Labour Group Report


We acknowledge the role of the labour movement in Canada and throughout many countries of the world in successfully helping to mobilize so many participants in demonstrations prior to the U.S. invasion of Iraq, such as the 250,000 who were on the streets of Montréal, which helped to ensure to government of Canada and of other countries did not join the invasion.  We also need to acknowledge that our mobilizing efforts were largely secondary to the peace movement’s efforts and those of other social justice groups. 

The labour movement needs to be more active in the peace movement.  We need peace committees in the labour movement and at the same time we need to ensure that our efforts in all areas, combating racism, sexism, homophobia, etc. are evaluated through the “lens of peace” in the same way we ensure that our efforts in all areas are scrutinized to ensure we promote equality.   We must stand in solidarity with Muslims who have been discriminated against because of their religious beliefs or appearance.  We need to personalize the consequences of war so that our members will understand the personal toll of injuries and death among those from the invading countries and of those in the invaded countries. 

The labour movement can serve as an important translator of the costs of war.  When bloated military budgets are squandered on war and war profiteering corporations, social programs are cut.  When privatization of vital human resources such as water occurs because governments claim they lack funds, we must explain the need for public services and the role of public sector unions in protecting the public good.  We must challenge government priorities in which they claim that spending billions on warplanes instead of child care benefits security.  In Canada we must explain that the high petrodollar which has resulted from wars in the Middle East has cost Canadians hundreds of thousands of good jobs, especially in the manufacturing sector. 

We need to work with trade unionists throughout the world, especially among trade unionists living in countries which are part of the Iraqi invasion, from the belly of the monster in the United States to countries as diverse as Australia and Romania to ensure that the “coalition of the willing” which is invading Iraq becomes a coalition of none.  In order to do this, we need to support the efforts of trade unionists in these countries such as the U.S. to work in solidarity with veterans’ groups opposed to the war, military families against the war as well as the rest of the peace movement, the women’s movement and the immigrants’ rights movement.  We must acknowledge how U.S. trade unionists have worked extremely hard to build opposition to the war from the bottom up, at the local union level, culminating in the resolution at the AFL-CIO convention calling for the immediate withdrawal of U.S. troops from Iraq, unlike the situation during the Vietnam War where the U.S. labour movement was complicit.  We must support calls for the closing of permanent U.S. military bases that have been established in other countries around the world.  We must call for an end to war profiteering by U.S. companies in Iraq and insist that money instead be given to Iraqis to rebuild their own country.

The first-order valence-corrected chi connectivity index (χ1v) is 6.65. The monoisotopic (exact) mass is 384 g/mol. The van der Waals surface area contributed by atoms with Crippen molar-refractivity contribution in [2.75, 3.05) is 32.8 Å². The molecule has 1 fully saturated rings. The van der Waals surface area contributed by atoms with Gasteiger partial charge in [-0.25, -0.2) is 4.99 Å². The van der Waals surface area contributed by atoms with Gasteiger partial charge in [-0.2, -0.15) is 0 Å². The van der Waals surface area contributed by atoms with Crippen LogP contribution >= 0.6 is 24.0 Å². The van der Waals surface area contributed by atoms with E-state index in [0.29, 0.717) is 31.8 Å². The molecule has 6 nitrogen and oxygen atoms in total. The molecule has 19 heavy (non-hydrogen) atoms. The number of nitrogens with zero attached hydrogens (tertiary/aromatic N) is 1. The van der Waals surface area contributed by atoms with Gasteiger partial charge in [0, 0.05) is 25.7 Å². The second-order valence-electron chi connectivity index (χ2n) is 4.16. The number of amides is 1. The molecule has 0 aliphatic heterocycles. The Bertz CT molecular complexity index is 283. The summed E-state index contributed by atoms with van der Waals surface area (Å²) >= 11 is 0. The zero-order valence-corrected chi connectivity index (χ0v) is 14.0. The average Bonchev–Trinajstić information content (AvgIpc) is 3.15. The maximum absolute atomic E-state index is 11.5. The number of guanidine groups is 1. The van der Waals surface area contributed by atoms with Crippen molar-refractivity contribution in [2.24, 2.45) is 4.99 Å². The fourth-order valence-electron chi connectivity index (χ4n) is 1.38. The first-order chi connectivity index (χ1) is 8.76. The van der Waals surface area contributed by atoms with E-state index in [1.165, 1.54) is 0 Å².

We need to make the Iraqi conflict real by ensuring that films such as Meeting Face to Face are distributed and seen widely so people in other countries can understand that the struggle of Iraqi workers for peace, a just society and an independent labour movement is an important one to support.  We need to support tours of Iraqi workers, especially women workers, throughout other countries, including North America to ensure their voices are heard.  We should use our solidarity funds to support peace work.

We need to ensure that trade unionists throughout the world understand that there really is such a thing as international working class solidarity which has a common interest in opposing war and that our real enemy is not workers in other countries, but rather the capitalist class which benefits from war such as the oil companies who are the friends of the U.S. Bush administration.  War is the extension of and takes place in the context of the capitalist agenda of globalization, deregulation, privatization and free trade.  We need to support efforts for sustainable energy production such as renewable sources of energy to reduce world dependence on oil.  We must support countries such as Venezuela and Cuba which present alternatives to U.S. imperialism.

As the activities of Canadian troops become more aggressive and warlike in Afghanistan, giving the lie to Canada’s perceived role as peacemaker, we need to congratulate the CLC (Canadian Labour Congress) for its call for the immediate withdrawal of Canadian troops from Afghanistan.  To make resolutions like this active, not passive, we must popularize it among our membership at the workplace, local union, national union and international labour organization level so they will understand the difference between their instincts in wanting to help people in other countries, and the reality of the Afghanistan situation for the lie that it is.  We must support genuine efforts to improve the lot of the Afghanistan people in solidarity with them and their needs. 

The strategic location of Israel in the oil-producing Middle East makes Israel a critical supporter of U.S. imperialism.  We need to address the important question of Palestine and recognize that opposition to the Israeli treatment of the Palestinians is not anti-Semitism against Jews. 

We need to ensure that trade unions have an independent voice against war and not remain mute if social democratic parties with which we might have been aligned, such as the Labour Party in the UK support war.
We must continue to mobilize in demonstrations and activities this fall and beyond among trade unionists and the people of the world who are opposed to war.